An MSNBC host, a CNN analyst, and multiple Democratic presidential candidates were among those sharing and commenting on a post that falsely claimed President Donald Trump called asylum seekers “animals,” a cycle of renewed disinformation about a clip from 2018.
Chris Hayes of MSNBC retweeted a video clip of Trump talking about MS-13 gang members. But the clip was edited to make it appear as if he were talking about asylum seekers.
Mark Elliott, with the nonprofit Economic Mobility Corp., originally shared the misleading video with the caption “Trump on people asking for asylum ‘These aren’t people. These are animals.'”
Judd Apatow, a famous movie director, shared Elliott’s post, adding the caption, “Nazi garbage.”
Hayes shared Apatow’s post without adding any context.
Presidential candidates also fell for the clip, including Fort Wayne Mayor Pete Buttigieg and Sen. Kirsten Gillibrand (D-N.Y.). “You do not refer to human beings as animals. You just don’t,” said Buttigieg. “Racist language like this has led to violence throughout the world’s history. No human being is an animal. We have to be better than this,” Gillibrand added.
Reporters with the New York Times and Buzzfeed, and a CNN analyst were also among the people sharing the edited clip. Ana Navarro, a CNN analyst, posted a picture of a Nicaraguan boy who she said was seeking asylum in the United States. “His name is William. Trump calls him ‘animal,'” she wrote.
The clip was taken from a video originally posted by C-Span on May 16, 2018. Trump made the comments during a roundtable on sanctuary cities and immigration laws.
Trump was responding to a comment by Fresno Sheriff Margaret Mims, who mentioned how she was being blocked by sanctuary laws from informing federal immigration officials about MS-13 gang members.
In response, Trump said, “We have people coming into the country, or trying to come in—and we’re stopping a lot of them—but we’re taking people out of the country. You wouldn’t believe how bad these people are. These aren’t people. These are animals. And we’re taking them out of the country at a level and at a rate that’s never happened before. And because of the weak laws, they come in fast, we get them, we release them, we get them again, we bring them out. It’s crazy.”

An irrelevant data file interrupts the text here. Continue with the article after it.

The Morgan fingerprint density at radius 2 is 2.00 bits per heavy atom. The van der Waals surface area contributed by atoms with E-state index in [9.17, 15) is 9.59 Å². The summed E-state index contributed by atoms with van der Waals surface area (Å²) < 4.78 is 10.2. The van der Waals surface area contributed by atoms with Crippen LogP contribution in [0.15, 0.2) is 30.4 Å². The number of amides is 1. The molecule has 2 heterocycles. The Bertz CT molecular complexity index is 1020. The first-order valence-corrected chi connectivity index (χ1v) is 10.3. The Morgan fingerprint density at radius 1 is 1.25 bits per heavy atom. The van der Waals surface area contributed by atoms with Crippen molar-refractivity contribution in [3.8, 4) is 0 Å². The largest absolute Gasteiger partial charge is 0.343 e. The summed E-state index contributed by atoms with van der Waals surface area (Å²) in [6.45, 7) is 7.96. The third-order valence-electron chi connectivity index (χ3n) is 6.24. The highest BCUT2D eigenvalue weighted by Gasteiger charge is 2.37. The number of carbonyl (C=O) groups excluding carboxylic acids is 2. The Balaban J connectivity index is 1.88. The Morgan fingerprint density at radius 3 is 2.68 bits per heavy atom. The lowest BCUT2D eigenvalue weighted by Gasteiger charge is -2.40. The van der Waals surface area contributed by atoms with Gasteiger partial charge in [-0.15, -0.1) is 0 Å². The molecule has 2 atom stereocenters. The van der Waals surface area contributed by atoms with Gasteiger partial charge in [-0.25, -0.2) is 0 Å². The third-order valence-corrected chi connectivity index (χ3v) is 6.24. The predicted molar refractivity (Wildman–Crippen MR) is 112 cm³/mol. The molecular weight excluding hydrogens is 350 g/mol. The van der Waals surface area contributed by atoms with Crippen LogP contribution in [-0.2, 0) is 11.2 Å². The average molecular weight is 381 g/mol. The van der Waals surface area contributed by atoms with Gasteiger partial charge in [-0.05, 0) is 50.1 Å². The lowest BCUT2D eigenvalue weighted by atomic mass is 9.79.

“The dumbest laws—as I said before, the dumbest laws on immigration in the world. So we’re going to take care of it, Margaret. We’ll get it done,” he added.
C-Span featured a 51-second clip from the 54-minute video titled “President Trump Calls Gang Members ‘animals.'”
The website correctly noted that the president was actually referring to MS-13 gang members.
“During a roundtable with local California officials regarding ‘sanctuary cities’ policies, President Trump says his administration is busy rounding up MS-13 gang members and deporting them. ‘These aren’t people,’ he says. ‘These are animals,'” C-Span wrote.
In May 2018, the comment was also framed incorrectly by a host of media outlets and Democratic officials. Others admitted he was talking about gang members but argued that even criminals shouldn’t be referred to as “animals.”
CBS News, for instance, shared the clip and didn’t include context that the president was referring to a gripe from a sheriff about MS-13 gang members. ABC News framed the story by saying the president referred “to some people who cross the border illegally as ‘animals,’ not people.'”
The Associated Press was among the outlets that added corrections after the fact, deleting a tweet because “it wasn’t made clear he was speaking” about MS-13.
CNBC reporter John Harwood was among those defending the criminals, writing at the time, “However repugnant their actions, MS-13 gang members are human beings.”
And Rep. Nancy Pelosi (D-Calif.), one of the Democratic leaders, also said that the president shouldn’t have called gang members “animals.”
Trump later hit back at Pelosi during a rally in August, telling supporters, “These are evil people. This is a group of gang members. I can’t say animals anymore because Nancy Pelosi got really angry when I called them animals. I called them animals. She went crazy. I can’t do it.”
“I can’t call them animals,” he continued, ”even though they have guns. But they don’t like using guns because it’s not painful enough. They want to slice people up, young girls walking home from school, 16 years old, and they sliced them up. They died.”